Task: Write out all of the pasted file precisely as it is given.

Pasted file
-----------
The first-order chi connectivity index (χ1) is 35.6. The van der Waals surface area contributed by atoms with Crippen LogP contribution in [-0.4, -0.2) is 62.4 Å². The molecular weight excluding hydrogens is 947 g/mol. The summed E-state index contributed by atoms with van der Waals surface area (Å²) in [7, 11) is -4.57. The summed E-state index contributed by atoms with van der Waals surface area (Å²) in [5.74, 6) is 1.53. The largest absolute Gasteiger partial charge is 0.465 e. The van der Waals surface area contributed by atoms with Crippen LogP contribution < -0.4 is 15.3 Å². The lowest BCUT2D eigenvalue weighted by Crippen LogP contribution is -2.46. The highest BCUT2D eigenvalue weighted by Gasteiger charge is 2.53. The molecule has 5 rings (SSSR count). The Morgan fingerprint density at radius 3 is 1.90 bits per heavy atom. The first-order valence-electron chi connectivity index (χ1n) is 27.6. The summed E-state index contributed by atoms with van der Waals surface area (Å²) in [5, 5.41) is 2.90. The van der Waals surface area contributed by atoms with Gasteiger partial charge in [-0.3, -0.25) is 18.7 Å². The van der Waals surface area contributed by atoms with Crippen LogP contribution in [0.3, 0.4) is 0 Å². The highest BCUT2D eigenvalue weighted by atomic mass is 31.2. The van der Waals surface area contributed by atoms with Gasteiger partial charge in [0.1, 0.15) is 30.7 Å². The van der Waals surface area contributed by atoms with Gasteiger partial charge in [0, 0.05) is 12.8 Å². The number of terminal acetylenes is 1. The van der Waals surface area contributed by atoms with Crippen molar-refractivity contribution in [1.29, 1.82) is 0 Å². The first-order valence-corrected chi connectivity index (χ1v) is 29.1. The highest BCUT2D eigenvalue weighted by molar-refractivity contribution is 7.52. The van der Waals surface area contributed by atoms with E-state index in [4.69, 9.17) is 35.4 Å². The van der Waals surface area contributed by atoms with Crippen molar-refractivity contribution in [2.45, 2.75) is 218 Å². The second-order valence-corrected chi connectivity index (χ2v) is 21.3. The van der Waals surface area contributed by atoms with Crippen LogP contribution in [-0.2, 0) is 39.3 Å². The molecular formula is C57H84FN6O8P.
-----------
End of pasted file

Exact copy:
The first-order chi connectivity index (χ1) is 35.6. The van der Waals surface area contributed by atoms with Crippen LogP contribution in [-0.4, -0.2) is 62.4 Å². The molecular weight excluding hydrogens is 947 g/mol. The summed E-state index contributed by atoms with van der Waals surface area (Å²) in [7, 11) is -4.57. The summed E-state index contributed by atoms with van der Waals surface area (Å²) in [5.74, 6) is 1.53. The largest absolute Gasteiger partial charge is 0.465 e. The van der Waals surface area contributed by atoms with Crippen LogP contribution < -0.4 is 15.3 Å². The lowest BCUT2D eigenvalue weighted by Crippen LogP contribution is -2.46. The highest BCUT2D eigenvalue weighted by Gasteiger charge is 2.53. The molecule has 5 rings (SSSR count). The Morgan fingerprint density at radius 3 is 1.90 bits per heavy atom. The first-order valence-electron chi connectivity index (χ1n) is 27.6. The summed E-state index contributed by atoms with van der Waals surface area (Å²) in [5, 5.41) is 2.90. The van der Waals surface area contributed by atoms with Gasteiger partial charge in [-0.3, -0.25) is 18.7 Å². The van der Waals surface area contributed by atoms with Crippen LogP contribution in [0.3, 0.4) is 0 Å². The highest BCUT2D eigenvalue weighted by atomic mass is 31.2. The van der Waals surface area contributed by atoms with Gasteiger partial charge in [0.1, 0.15) is 30.7 Å². The van der Waals surface area contributed by atoms with Gasteiger partial charge in [0, 0.05) is 12.8 Å². The number of terminal acetylenes is 1. The van der Waals surface area contributed by atoms with Crippen molar-refractivity contribution in [1.29, 1.82) is 0 Å². The first-order valence-corrected chi connectivity index (χ1v) is 29.1. The highest BCUT2D eigenvalue weighted by molar-refractivity contribution is 7.52. The van der Waals surface area contributed by atoms with E-state index in [4.69, 9.17) is 35.4 Å². The van der Waals surface area contributed by atoms with Crippen molar-refractivity contribution in [2.45, 2.75) is 218 Å². The second-order valence-corrected chi connectivity index (χ2v) is 21.3. The van der Waals surface area contributed by atoms with Crippen LogP contribution in [-0.2, 0) is 39.3 Å². The molecular formula is C57H84FN6O8P.